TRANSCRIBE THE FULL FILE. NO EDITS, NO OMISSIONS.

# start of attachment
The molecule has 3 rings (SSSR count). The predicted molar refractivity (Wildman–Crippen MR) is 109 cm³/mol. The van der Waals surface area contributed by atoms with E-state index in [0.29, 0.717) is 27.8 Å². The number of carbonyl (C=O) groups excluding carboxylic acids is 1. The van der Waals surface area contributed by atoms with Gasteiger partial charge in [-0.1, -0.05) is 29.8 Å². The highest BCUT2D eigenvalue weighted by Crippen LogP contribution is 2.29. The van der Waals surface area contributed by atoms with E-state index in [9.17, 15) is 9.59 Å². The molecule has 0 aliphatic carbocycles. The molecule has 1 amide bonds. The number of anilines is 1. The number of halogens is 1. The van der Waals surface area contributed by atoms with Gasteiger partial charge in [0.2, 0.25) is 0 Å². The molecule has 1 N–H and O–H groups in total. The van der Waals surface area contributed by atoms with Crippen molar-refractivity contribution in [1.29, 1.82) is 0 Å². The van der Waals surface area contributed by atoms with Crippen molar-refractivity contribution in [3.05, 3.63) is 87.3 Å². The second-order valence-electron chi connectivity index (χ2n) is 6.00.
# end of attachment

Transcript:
The molecule has 3 rings (SSSR count). The predicted molar refractivity (Wildman–Crippen MR) is 109 cm³/mol. The van der Waals surface area contributed by atoms with E-state index in [0.29, 0.717) is 27.8 Å². The number of carbonyl (C=O) groups excluding carboxylic acids is 1. The van der Waals surface area contributed by atoms with Gasteiger partial charge in [-0.1, -0.05) is 29.8 Å². The highest BCUT2D eigenvalue weighted by Crippen LogP contribution is 2.29. The van der Waals surface area contributed by atoms with E-state index in [9.17, 15) is 9.59 Å². The molecule has 0 aliphatic carbocycles. The molecule has 1 amide bonds. The number of anilines is 1. The number of halogens is 1. The van der Waals surface area contributed by atoms with Gasteiger partial charge in [0.2, 0.25) is 0 Å². The molecule has 1 N–H and O–H groups in total. The van der Waals surface area contributed by atoms with Crippen molar-refractivity contribution in [1.29, 1.82) is 0 Å². The van der Waals surface area contributed by atoms with Crippen molar-refractivity contribution in [3.05, 3.63) is 87.3 Å². The second-order valence-electron chi connectivity index (χ2n) is 6.00.